[This disparity] almost [caused] him to cast off all…religion and [his] fear of God.

[But, the Psalmist] reproves his own folly in rashly…pronouncing judgment, merely [based on] the present state of things…

…He concludes that, provided we leave the providence of God to take its own course, …in the end, …the righteous are not defrauded of their reward, and that, on the other, the wicked do not escape the hand of the Judge.

It is in this context that Asaph declares his own powerlessness to face what seems unjust: the wicked prosper, the godly suffer, and God doesn’t seem to care. Asaph also acknowledges his dependence on God for any ability to stand under this weight. As Calvin explains:

…There is here a contrast between the failing which [the Psalmist] felt in himself and the strength with which he was divinely supplied; as if he had said,

“Separated from God I am nothing, and all that I attempt to do ends in nothing; but when I come to Him, I find an abundant supply of strength.”

It is…necessary for us to consider what we are without God; …We will seek nothing from God but what we are conscious of [lacking] in ourselves. Indeed, all men confess this, [but the majority] think that all which is necessary is that God should aid our [weaknesses], or [give us assistance] when we have not the means…ourselves. [However, the Psalmist’s] confession…is far [stronger] than this when he lays, so to speak, his own nothingness before God.

He, therefore, …adds, that God is his portion…[denoting] the condition or lot with which every man is contented. …The reason why God is represented as a portion is, because He alone is abundantly sufficient for us, and because in Him the perfection of our happiness consists.

Whence it follows, that we are chargeable with ingratitude, if we turn away our minds from Him and fix them on any other object, as has been stated in Psalm 16:4, where David explains more clearly the import of the metaphor.

None of this means that we will escape from trouble in the here and now. We will go through it, and yet we have hope if we do well.

***

The Apostle Paul lived in the truth Asaph wrote about. When commending his service for God to the Church, he said:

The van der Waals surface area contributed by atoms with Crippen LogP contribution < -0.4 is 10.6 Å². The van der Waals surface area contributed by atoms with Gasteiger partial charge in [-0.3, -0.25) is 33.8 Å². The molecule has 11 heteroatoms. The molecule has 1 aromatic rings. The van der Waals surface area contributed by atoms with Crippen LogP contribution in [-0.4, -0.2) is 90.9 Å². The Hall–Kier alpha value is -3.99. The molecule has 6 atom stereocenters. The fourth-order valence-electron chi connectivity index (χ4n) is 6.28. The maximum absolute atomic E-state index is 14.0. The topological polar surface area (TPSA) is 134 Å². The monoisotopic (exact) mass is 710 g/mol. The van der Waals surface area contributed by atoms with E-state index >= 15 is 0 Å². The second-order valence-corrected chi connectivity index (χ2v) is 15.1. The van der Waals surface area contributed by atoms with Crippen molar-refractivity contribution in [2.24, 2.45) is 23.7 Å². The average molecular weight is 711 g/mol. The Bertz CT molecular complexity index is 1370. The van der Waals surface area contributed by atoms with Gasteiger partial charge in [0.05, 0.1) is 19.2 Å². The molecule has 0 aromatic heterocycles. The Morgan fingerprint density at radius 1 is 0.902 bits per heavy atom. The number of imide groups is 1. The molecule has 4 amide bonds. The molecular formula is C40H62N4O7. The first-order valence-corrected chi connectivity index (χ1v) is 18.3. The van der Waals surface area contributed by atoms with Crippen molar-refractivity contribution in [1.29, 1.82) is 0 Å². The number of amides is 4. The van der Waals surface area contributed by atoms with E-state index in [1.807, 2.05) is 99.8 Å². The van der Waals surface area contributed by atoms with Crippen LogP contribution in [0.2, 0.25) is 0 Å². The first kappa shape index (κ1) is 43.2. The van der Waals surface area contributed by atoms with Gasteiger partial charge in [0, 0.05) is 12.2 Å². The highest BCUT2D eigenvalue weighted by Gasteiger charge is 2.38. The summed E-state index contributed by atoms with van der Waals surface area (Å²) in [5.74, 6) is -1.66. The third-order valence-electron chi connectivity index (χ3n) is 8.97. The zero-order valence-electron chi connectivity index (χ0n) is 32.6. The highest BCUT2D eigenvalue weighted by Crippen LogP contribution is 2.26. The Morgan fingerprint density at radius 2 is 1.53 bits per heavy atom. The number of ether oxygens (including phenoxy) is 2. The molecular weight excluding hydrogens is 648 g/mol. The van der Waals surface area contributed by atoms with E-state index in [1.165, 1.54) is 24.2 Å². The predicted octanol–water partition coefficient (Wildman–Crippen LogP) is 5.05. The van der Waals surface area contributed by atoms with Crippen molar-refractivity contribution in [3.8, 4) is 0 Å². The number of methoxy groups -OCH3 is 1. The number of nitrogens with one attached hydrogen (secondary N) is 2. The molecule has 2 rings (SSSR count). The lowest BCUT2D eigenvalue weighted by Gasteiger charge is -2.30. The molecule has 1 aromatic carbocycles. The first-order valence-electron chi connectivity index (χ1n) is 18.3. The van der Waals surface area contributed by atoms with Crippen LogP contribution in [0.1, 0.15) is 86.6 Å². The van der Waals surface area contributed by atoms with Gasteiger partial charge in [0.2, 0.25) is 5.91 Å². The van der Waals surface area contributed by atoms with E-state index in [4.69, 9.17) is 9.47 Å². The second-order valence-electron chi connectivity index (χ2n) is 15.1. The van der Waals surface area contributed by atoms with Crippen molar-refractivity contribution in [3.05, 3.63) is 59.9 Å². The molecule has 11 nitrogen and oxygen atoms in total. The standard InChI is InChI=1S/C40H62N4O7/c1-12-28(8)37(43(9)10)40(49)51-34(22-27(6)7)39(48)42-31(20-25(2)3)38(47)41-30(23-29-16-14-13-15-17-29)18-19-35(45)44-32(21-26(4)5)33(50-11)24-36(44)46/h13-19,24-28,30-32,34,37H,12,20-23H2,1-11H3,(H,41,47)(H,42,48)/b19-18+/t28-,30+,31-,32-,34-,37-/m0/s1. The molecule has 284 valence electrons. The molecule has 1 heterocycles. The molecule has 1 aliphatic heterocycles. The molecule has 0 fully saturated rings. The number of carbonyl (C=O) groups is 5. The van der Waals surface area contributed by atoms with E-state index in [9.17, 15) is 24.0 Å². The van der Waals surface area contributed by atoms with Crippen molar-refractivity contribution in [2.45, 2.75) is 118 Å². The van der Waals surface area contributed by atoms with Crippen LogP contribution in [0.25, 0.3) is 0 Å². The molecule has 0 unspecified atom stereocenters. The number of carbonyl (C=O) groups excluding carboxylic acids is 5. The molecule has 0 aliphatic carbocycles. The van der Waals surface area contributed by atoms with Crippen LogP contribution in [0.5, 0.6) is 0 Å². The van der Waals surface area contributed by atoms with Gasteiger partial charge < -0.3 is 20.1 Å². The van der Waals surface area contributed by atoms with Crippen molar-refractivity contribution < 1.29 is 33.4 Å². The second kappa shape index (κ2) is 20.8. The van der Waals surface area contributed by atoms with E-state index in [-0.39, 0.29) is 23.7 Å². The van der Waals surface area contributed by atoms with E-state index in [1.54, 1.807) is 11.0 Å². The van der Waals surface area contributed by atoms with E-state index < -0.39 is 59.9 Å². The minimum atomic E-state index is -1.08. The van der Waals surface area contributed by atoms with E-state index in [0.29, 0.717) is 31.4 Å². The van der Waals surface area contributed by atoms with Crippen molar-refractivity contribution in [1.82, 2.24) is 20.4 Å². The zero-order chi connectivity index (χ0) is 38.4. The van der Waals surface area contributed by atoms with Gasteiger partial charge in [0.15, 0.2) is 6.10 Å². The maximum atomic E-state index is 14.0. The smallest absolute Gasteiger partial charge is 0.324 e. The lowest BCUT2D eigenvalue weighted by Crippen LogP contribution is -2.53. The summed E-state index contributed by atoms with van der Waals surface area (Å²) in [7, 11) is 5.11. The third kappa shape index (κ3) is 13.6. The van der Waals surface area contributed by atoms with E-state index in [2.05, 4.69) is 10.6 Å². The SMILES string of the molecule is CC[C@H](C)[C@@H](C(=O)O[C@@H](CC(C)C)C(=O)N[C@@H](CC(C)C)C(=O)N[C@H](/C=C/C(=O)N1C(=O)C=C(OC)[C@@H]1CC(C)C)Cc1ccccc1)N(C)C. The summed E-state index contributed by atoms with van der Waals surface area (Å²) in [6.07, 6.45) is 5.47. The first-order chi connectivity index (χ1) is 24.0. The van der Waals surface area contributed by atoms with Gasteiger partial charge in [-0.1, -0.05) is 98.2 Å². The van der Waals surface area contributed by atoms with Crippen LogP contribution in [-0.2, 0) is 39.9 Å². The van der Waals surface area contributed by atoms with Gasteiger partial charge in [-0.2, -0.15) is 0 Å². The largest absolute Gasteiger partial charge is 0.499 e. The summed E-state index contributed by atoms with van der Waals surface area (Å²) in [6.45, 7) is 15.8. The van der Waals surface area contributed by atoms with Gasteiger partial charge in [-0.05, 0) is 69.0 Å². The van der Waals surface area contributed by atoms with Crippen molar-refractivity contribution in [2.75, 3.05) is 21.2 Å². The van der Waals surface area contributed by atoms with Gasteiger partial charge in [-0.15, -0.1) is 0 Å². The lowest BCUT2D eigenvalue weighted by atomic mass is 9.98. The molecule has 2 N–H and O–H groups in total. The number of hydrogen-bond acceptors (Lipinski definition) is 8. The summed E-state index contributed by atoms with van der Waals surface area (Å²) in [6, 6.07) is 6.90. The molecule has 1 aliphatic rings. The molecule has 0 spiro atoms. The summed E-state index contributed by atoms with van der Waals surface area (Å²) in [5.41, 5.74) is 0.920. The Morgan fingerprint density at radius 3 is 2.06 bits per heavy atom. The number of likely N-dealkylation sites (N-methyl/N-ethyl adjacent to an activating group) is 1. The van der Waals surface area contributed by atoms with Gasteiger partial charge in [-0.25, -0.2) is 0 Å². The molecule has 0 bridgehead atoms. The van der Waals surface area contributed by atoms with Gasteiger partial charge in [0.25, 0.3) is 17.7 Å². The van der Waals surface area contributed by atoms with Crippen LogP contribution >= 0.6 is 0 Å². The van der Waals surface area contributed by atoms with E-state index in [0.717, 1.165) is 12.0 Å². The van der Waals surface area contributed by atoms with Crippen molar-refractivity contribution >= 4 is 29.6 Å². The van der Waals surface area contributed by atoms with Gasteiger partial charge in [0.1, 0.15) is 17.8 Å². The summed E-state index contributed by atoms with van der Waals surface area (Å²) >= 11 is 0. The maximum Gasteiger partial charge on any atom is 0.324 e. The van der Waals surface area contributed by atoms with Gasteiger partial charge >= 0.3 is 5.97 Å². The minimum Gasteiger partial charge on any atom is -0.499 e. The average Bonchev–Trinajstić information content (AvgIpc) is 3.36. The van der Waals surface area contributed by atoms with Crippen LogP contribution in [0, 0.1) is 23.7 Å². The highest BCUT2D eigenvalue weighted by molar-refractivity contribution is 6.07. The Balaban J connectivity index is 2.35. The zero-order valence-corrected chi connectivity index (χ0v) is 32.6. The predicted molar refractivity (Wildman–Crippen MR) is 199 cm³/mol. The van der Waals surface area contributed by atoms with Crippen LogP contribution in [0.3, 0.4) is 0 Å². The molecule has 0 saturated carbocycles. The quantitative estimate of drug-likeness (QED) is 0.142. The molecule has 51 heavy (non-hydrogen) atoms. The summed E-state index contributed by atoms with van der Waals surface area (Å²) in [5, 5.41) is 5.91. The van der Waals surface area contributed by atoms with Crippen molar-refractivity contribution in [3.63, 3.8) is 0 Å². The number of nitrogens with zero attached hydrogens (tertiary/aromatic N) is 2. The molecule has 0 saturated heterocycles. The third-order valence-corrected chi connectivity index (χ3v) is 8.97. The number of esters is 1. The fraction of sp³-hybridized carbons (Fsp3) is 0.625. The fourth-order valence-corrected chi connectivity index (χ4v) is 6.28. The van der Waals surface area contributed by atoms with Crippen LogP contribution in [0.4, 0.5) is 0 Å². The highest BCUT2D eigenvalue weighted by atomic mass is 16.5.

Not that we are sufficient in ourselves to claim anything as coming from us, but our sufficiency is from God. 2 Corinthians 3:5 (ESV)

We can see that Paul’s witness stands to this day. Since our sufficiency comes from Him, will you give up your own methods? Will I? We must rely on the Lord Jesus Christ’s strength alone in these perilous times.

Michael Roe – I Could Laugh (feat. Chris Taylor) – bd’s house 2014, Lyrics

There, But for God’s Grace and Mercy Through His Providence, Go I

John Calvin

John Calvin (Photo credit: Wikipedia)

Why are we shocked when things like this, this, or this happen?

These sensational stories are tragic, no doubt. Scary, even. But we seem to think we’d never do or even be capable of such heinous acts. Then we bolt our door against our neighbor (rightly or wrongly, I can’t say; that’s up to you). Some believe we’re naturally moral. Still others say: red in tooth and claw.

The scriptures conclude we all fall short of God’s glory. But isn’t this an overstatement of our condition? Aren’t we really good, but just misguided, unmotivated, or low informational?

Paul, in the letter to the Romans, elaborates on what he concludes in case we were unsure:

11 no one understands;
no one seeks for God.
12  All have turned aside; together they have become worthless;
no one does good,
not even one.”
13 “Their throat is an open grave;
they use their tongues to deceive.”
“The venom of asps is under their lips.”
14 “Their mouth is full of curses and bitterness.”
15 “Their feet are swift to shed blood;
16   in their paths are ruin and misery,
17    and the way of peace they have not known.”
18   “There is no fear of God before their eyes.”

So, we have no excuse to be shocked at these sensational stories. This is the condition of man. However, if this is so, why then do we not claw and bite until we are no more?